bee small red tip, f, chile, angle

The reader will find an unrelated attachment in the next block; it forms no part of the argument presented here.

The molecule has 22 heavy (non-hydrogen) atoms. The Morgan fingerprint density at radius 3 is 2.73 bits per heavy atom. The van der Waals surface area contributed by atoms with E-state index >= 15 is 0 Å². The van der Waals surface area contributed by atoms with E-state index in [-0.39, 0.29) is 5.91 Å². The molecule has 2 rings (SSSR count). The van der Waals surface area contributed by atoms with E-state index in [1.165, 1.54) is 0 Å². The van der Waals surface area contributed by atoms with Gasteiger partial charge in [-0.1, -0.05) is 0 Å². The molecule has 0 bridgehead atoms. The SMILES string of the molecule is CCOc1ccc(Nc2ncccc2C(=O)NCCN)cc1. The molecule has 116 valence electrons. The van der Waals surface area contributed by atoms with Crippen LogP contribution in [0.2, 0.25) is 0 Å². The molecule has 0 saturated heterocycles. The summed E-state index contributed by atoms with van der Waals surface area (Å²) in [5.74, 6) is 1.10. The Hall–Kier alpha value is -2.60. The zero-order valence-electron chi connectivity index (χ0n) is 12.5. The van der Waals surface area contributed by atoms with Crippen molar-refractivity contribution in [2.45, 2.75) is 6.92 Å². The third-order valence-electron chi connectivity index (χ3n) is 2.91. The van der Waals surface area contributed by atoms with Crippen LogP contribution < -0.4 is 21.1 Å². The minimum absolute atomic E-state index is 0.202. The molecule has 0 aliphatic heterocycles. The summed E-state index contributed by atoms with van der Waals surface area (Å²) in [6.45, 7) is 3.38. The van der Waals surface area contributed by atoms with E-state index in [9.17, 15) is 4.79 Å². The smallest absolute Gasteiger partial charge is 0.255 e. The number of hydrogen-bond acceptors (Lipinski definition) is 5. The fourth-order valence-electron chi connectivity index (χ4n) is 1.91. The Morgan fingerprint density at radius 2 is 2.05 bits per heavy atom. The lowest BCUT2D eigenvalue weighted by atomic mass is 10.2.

Manuelia postica, Red-tipped Twignester, collected in Chile Red-tipped Twignesters live and nest, as the name implies, in the pith or hollow centers of dead plant stems. A set of nest cells are made sequentially along the length of the stem from back to front. One home security problem that these and other similar bees have is that while the female is out foraging for pollen and nectar another bee or nest parasite of some kind can invade and usurp the nest, steal the pollen, or lay their eggs in the nest. To decrease the possibility of this happening the female, when present in the nest, guards the entrance and when any possible invader arrives she presents her sting end at the opening. To presumably increase the chances that a nest will be successful sometimes two females will occupy the same nest, allowing one to act as guard while the other forages. Experiments have shown that these bees can recognize their nestmates. The chemical signature embedded in their cuticles houses the signal for that recognition.The Red-tipped Twignester is one of only three species in the genus, all restricted to southern South America. They are easy to differentiate by color alone "“ one is blue, one is smaller and all black, and this one "“ you can tell what color it is from the picture. Photography Information: Canon Mark II 5D, Zerene Stacker, Stackshot Sled, 65mm Canon MP-E 1-5X macro lens, Twin Macro Flash in Styrofoam Cooler, F5.0, ISO 100, Shutter Speed 200. USGSBIML Photoshopping Technique: Note that we now have added using the burn tool at 50% opacity set to shadows to clean up the halos that bleed into the black background from "hot" color sections of the picture.